Reduce; Reuse; Recycle; the UK government wants to become a Zero Waste Economy by reducing the proportion of the 177 million tonnes of waste generated annually that ends up as landfill. Working with the Environment Agency and the Waste and Resources Action Programme (WRAP) the government identified waste prevention, waste re-use, recycling and other recovery activities as the best options to protect the environment and in the review of waste policy in England (2011) laid out 13 commitments for the UK to work towards a zero waste economy.
Waste management strategies which reduce carbon and the impact of waste are prioritised in line with the waste hierarchy – a guide which outlines the 5 steps for dealing with waste, ranked according to environmental impact. A number of actions, policies and legislations for industry, business, commercial and residential sectors are currently in place or under consultation to work towards achieving a zero waste economy.
Producer responsibility for packaging waste, WEEE, waste batteries and accumulators and vehicles makes up a part of the zero waste framework by attributing waste responsibility to the producer to encourage more sustainable products.
Other policies and actions include:
- Regulation of landfill sites and landfill waste with the issue of environmental permits to operators and imposing fines and fees
- Prevention of food waste by businesses in the food and drink sector
- Improving the quality of recycled materials to promote UK waste on the international materials market to attract higher and more stable prices
- Waste industry co-ordination of recycling, collection and enforcement as a part of waste management and waste responsibility
- Improvements to household recycling and waste collections
- Waste reductions and management assistance for businesses by reducing red tape regulations and enforcement to target the law breakers and by encouraging Local Authorities to provide clear information about their services and work with businesses to achieve waste reduction
- Support energy from waste (EfW) and energy recovery projects
- Developing an efficient waste infrastructure
- Strengthening waste crime enforcement
- Controlling hazardous waste
Meeting the challenge – the companies point of view
As a result of the legislation and incentives outlined by the government and environmental authorities, many UK businesses now take it upon themselves to outline their own Zero Waste to Landfill strategies. Many large UK retailers, such as Marks & Spencer, Morrisons, Waitrose, Sainsbury’s, ASDA, Unilever and Tesco are signatories to the Courtauld Commitment – a voluntary agreement which aims to improve resource efficiency and reduce waste within the UK grocery sector and actively supports the zero waste economy goal.5 of these retailers (Tesco, Sainsbury’s, ASDA, Morrisons and Marks & Spencer) have all laid out plans to obtain their zero waste goals by 2015.
Unilever implemented a ‘Sustainable Living Plan’ in 2011 and in January 2013 announced that they had achieved of zero waste to landfill (in the UK and Ireland). By negotiating waste recycling contracts and eliminating waste from its factories the consumer goods company was able to bring forward its initial 2015 target.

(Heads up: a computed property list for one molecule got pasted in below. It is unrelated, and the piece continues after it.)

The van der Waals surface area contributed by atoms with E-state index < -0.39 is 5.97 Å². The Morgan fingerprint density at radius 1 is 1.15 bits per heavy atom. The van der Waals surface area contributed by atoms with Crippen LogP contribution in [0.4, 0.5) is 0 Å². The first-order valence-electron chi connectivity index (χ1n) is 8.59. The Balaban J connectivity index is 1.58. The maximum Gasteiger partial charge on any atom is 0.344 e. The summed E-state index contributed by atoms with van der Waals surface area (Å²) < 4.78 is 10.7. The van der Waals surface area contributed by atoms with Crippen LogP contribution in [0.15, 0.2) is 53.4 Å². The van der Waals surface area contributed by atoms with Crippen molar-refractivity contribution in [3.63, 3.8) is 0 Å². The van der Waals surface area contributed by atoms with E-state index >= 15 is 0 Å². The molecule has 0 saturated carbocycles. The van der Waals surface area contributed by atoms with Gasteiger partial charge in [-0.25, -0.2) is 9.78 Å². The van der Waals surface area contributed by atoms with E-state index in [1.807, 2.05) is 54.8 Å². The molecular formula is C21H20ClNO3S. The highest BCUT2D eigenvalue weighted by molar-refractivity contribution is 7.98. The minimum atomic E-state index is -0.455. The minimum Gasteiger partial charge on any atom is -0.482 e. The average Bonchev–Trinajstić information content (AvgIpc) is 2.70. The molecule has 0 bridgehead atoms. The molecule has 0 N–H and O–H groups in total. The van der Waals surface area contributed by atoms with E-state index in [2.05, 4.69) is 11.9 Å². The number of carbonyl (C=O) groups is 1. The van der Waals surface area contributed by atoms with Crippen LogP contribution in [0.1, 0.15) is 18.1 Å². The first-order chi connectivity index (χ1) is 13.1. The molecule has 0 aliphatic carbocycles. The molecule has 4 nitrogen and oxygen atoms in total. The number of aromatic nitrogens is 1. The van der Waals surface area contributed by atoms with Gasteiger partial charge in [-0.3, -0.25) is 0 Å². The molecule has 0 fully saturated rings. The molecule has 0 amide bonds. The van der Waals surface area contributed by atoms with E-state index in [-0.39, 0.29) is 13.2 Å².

In June 2013, Sainsbury’s reached their zero waste to landfill target two years earlier than expected by partnering with a variety of charities, recycling plants and energy from waste (EfW) facilities to recycle, reuse and reduce waste. Sainsbury’s long-standing partnership with the charity FareShare allowed the supermarket chain to donate un-usable food which would have made up a significant part of the waste-stream and waste baked products are now re-processed as high energy biscuit meal for animal feed.
Both Unilever and Sainsbury’s worked with third party waste management consultants to negotiate the new or enhanced contracts with waste collection firms, charities and recycling facilities and to manage the companies’ forward planning strategies of supporting customer information and maintaining the zero waste to landfill standard. Both Unilever and Sainsbury’s achieved growth whilst ensuring the sustainability of waste, indicating possible enhanced customer relationships and loyalty as well as defining themselves as ecologically attractive brands.
In May 2013 Waitrose introduced the ‘Waitrose Way’ – a scheme which outlined the grocer’s commitments to “living well, treating people fairly, treading lightly and championing British”. As well as negotiating waste contracts and finding other ways to divert waste from landfill, Waitrose have used this framework to reduce the overall waste which the company produces. The strategy outline shows that Waitrose will reduce their overall packaging output by 50% from 2005 to 2016. Having removed plastic trays from their fresh meat products the company have reduced total packaging for fresh lamb and pork by 70%.Waitrose have also re-launched their range of ready meals with 20% less packaging: these and other packaging reduction schemes will result in Waitrose producing 38 tonnes less of packaging waste per year.
What can you do to reduce your waste to landfill? Zero waste to landfill strategies are certainly not unachievable, as demonstrated by the case-studies above. By negotiating better deals and re-evaluating internal waste processes it should be relatively simple to halve the amount of waste that your business sends to landfill almost immediately. Achieving zero waste to landfill or publicising a zero waste to landfill target makes your company an attractive business prospect for both customers and partners and will often go some way to meeting your producer obligations or supporting a long-term carbon or waste reduction strategy.
To find out more about zero waste to landfill strategies and waste management services, please do not hesitate to get in touch with a member of the Comply Direct team.